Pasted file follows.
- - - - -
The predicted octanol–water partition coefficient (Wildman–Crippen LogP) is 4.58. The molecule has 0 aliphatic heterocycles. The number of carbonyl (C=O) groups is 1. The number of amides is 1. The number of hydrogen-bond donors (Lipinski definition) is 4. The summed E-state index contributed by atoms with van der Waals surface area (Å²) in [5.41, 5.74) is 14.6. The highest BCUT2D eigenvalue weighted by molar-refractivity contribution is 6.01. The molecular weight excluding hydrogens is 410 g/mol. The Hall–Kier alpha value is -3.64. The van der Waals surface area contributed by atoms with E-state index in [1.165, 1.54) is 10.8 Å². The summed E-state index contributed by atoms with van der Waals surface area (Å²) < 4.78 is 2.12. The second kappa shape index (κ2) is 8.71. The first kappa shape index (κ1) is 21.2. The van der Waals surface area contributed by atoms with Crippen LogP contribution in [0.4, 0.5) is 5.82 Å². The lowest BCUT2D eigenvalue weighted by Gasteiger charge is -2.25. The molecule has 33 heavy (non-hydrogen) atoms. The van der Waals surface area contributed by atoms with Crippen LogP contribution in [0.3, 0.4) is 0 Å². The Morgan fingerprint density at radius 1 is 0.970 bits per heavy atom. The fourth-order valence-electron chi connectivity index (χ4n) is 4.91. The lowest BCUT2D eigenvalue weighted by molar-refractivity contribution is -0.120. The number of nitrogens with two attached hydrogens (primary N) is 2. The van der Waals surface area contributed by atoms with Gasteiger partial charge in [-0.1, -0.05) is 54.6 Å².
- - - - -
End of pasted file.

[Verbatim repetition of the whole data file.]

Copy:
The predicted octanol–water partition coefficient (Wildman–Crippen LogP) is 4.58. The molecule has 0 aliphatic heterocycles. The number of carbonyl (C=O) groups is 1. The number of amides is 1. The number of hydrogen-bond donors (Lipinski definition) is 4. The summed E-state index contributed by atoms with van der Waals surface area (Å²) in [5.41, 5.74) is 14.6. The highest BCUT2D eigenvalue weighted by molar-refractivity contribution is 6.01. The molecular weight excluding hydrogens is 410 g/mol. The Hall–Kier alpha value is -3.64. The van der Waals surface area contributed by atoms with E-state index in [1.165, 1.54) is 10.8 Å². The summed E-state index contributed by atoms with van der Waals surface area (Å²) < 4.78 is 2.12. The second kappa shape index (κ2) is 8.71. The first kappa shape index (κ1) is 21.2. The van der Waals surface area contributed by atoms with Crippen LogP contribution in [0.4, 0.5) is 5.82 Å². The lowest BCUT2D eigenvalue weighted by Gasteiger charge is -2.25. The molecule has 33 heavy (non-hydrogen) atoms. The van der Waals surface area contributed by atoms with Crippen LogP contribution in [0.3, 0.4) is 0 Å². The Morgan fingerprint density at radius 1 is 0.970 bits per heavy atom. The fourth-order valence-electron chi connectivity index (χ4n) is 4.91. The lowest BCUT2D eigenvalue weighted by molar-refractivity contribution is -0.120. The number of nitrogens with two attached hydrogens (primary N) is 2. The van der Waals surface area contributed by atoms with Gasteiger partial charge in [-0.1, -0.05) is 54.6 Å².